"Please tell me what this word means Lolo,” asked our granddaughter, Kristin, 9. She pointed to a headline in the papers and spelt out the word “p-l-a-g-i-a-r-i-z-e.”
Senator Tito Sotto’s filching of Senator Robert Kennedy’s speech wouldn’t ring any bell for her and granddaughter Katarina, 6. Would the 1933 Cebuano carol, “Kasadya Ning Takna-a,” do?
“Someone took Kasadya Ning Takna-a, titled it Ang Pasko Ay Sumapit, but in Tagalog. They didn’t tell anybody. “What is that?”, we asked the two kids. “Stealing?”, Kristin asked. “There. To plagiarize is to steal.”
A week from now is the first Sunday of Advent. Manila Bulletin columnist Columnist Jullie Yap Daza will hammer what she stressed since 1978: This country boasts of the longest celebration of Christmas. (Yet) it remains supreme irony that not the slightest effort has been made to attribute the beloved carol, “Ang Pasko Ay Sumapit,” to its author, Vicente D. Rubi, of Cebu.
Panorama Magazine recalls that, in 1933, Cebu Christmas festival officials asked Composer Rubi to sign up for a carol or dayegon competition. Rubi did and asked the equally-young then Mariano Vestil to scribble the lyrics for his music. Their carol – Kasadya Ning Takna-a (How Joyous Is this Season) — won hands down.
“Today, wherever Cebuano is spoken – Bohol, Negros Oriental, Southern Leyte, Northern Mindanao, Cebu and elsewhere — carolers still belt out the same infectious beat that Rubi and Vestil blended so brilliantly (79) years ago,” Philippine Daily Inquirer noted.
A Manila record company hijacked Rubi and Vestil’s carol for P150. Nong Inting, who died in 1980, “was denied what was due him in royalties,” Daza wrote. The platter firm conned Rubi and Vestil with legal dodges until their deaths.
It’s par for the course in a country where an “elite of thieves” govern and those who crassly exploited Rubi and Vestil have kindred spirits here in the onerous levy of coconut farmers, loggers who trigger today’s flash floods — to plagiarists.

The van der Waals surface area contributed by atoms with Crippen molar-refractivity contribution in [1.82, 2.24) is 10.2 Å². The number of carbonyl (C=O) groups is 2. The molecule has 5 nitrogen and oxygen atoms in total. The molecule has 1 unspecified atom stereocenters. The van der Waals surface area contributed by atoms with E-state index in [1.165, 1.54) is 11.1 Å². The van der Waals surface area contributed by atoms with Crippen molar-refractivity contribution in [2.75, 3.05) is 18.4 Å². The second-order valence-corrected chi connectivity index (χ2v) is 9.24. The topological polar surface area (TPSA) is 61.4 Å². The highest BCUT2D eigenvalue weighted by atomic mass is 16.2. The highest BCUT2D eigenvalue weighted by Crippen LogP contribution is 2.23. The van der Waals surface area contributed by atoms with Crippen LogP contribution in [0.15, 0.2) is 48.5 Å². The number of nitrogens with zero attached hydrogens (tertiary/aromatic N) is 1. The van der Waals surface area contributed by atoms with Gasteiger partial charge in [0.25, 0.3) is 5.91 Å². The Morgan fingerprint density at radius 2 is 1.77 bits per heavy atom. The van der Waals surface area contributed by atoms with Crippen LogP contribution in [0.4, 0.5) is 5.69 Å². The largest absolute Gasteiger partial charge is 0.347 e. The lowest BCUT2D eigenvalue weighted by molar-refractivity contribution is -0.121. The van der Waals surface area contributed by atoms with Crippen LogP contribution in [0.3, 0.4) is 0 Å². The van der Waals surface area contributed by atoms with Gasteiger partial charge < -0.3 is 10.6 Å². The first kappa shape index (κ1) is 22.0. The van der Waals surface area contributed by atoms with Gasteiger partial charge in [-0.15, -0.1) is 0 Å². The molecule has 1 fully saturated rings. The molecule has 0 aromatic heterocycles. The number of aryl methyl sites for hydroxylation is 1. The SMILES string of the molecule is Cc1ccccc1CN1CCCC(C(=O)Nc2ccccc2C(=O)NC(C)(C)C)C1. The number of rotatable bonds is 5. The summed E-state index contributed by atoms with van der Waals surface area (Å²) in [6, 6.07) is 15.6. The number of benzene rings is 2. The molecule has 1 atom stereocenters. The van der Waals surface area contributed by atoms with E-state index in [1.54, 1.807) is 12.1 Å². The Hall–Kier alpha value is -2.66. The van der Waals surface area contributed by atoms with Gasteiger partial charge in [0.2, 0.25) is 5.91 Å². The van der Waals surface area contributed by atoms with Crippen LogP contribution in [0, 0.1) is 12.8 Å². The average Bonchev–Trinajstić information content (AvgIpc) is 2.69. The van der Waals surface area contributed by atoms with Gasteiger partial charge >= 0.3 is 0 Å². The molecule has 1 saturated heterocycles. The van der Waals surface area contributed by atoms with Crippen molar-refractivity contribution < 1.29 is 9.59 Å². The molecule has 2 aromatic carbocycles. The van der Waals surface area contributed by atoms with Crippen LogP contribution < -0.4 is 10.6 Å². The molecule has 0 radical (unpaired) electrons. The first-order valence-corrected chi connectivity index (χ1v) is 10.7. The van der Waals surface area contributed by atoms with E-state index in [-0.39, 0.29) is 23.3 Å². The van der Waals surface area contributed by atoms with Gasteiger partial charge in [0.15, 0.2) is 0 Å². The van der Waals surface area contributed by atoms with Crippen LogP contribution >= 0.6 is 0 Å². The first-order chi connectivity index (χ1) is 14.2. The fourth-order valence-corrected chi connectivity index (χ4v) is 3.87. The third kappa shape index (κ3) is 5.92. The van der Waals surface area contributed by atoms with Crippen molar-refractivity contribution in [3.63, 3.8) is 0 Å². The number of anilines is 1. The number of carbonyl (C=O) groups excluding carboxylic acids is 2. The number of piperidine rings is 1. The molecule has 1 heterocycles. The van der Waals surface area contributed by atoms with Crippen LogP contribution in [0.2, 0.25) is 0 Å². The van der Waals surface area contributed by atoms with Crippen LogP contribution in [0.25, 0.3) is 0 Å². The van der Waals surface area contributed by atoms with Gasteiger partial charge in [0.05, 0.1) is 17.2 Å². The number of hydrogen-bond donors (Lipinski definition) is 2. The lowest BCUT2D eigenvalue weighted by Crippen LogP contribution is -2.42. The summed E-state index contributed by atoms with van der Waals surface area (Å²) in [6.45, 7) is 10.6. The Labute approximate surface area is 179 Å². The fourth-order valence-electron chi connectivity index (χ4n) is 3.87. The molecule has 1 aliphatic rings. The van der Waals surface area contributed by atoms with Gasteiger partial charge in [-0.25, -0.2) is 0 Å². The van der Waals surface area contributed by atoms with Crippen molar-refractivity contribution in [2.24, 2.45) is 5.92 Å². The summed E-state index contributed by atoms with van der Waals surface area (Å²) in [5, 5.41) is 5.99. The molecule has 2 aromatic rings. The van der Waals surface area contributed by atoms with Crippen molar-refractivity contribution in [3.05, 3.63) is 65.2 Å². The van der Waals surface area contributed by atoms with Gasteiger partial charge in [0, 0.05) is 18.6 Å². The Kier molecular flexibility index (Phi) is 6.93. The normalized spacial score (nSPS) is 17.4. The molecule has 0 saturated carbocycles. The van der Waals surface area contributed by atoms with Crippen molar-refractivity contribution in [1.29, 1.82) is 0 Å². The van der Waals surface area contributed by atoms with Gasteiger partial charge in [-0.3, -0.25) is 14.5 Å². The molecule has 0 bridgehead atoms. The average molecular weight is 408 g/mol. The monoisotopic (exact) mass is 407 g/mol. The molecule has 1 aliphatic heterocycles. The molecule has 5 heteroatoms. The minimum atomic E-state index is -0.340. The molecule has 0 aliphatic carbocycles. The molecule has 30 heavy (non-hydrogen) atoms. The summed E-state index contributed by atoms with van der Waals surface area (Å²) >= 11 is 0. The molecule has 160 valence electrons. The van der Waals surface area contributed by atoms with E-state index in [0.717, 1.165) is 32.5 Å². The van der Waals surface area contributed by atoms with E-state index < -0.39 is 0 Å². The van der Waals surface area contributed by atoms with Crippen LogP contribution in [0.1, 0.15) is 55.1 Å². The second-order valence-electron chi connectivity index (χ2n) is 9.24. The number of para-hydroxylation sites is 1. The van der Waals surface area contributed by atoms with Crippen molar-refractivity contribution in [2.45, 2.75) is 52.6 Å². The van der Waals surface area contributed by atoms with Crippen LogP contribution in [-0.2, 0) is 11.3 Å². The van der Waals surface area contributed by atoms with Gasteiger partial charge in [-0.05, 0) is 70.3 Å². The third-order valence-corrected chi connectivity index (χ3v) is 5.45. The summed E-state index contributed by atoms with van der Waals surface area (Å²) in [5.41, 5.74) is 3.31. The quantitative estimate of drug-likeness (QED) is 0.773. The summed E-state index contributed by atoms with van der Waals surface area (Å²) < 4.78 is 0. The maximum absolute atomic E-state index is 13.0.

Nong Inting became an impoverished widower. Until his death in 1980, he’d shuffle to his gates and teach startled carolers how to sing his dayegon. And in 2004, lyricist Vestil went to his grave, bereft of benefits other than an inside-page-below-the-fold newspaper obituary.
In Charles Dickens 1843 classic “A Christmas Carol”, the miser Ebneezer Scrooge dismissed what Vestil and Rubi celebrated as “humbug”. But Christmas is not about tinsel, red-nosed reindeers, even shattered diets.
“We must be quiet and not fear the night, (or) else we will hear nothing”, the Jesuit theologian Karl Rahner wrote. “For the ultimate message is uttered only in the night’s stillness ever since, through the gracious arrival of the Word into the night of our life, Christmas’ silent night, holy night came down among us… The meaning of Christmas is that the emptiness of death is filled with the ‘nameless incomprehensibility of God’.
Advent 2012 finds star lanterns, Nativity belens and Christmas trees now lit up. The “tambourine brigade” is out in full force. Scrawny school dropouts bang flattened bottle caps, tacked to sticks, to accompany off-key carols. A few are Badjaos from Mindanao, who scrape for a living from city streets.
They sing – well, sort of – at doorways. Some do on rickety jeepneys they scamper into. Their repertoire is limited. Some belt a few bars from “Silent Night”, or “Ang Pasko Ay Sumapit.” Their unvarying finale is: “We Wish You A Merry Christmas”. They then stretch open palms for handouts. If you drop an extra coin, they’ll chime: “Thank you / Thank You / Ang babait ninyo.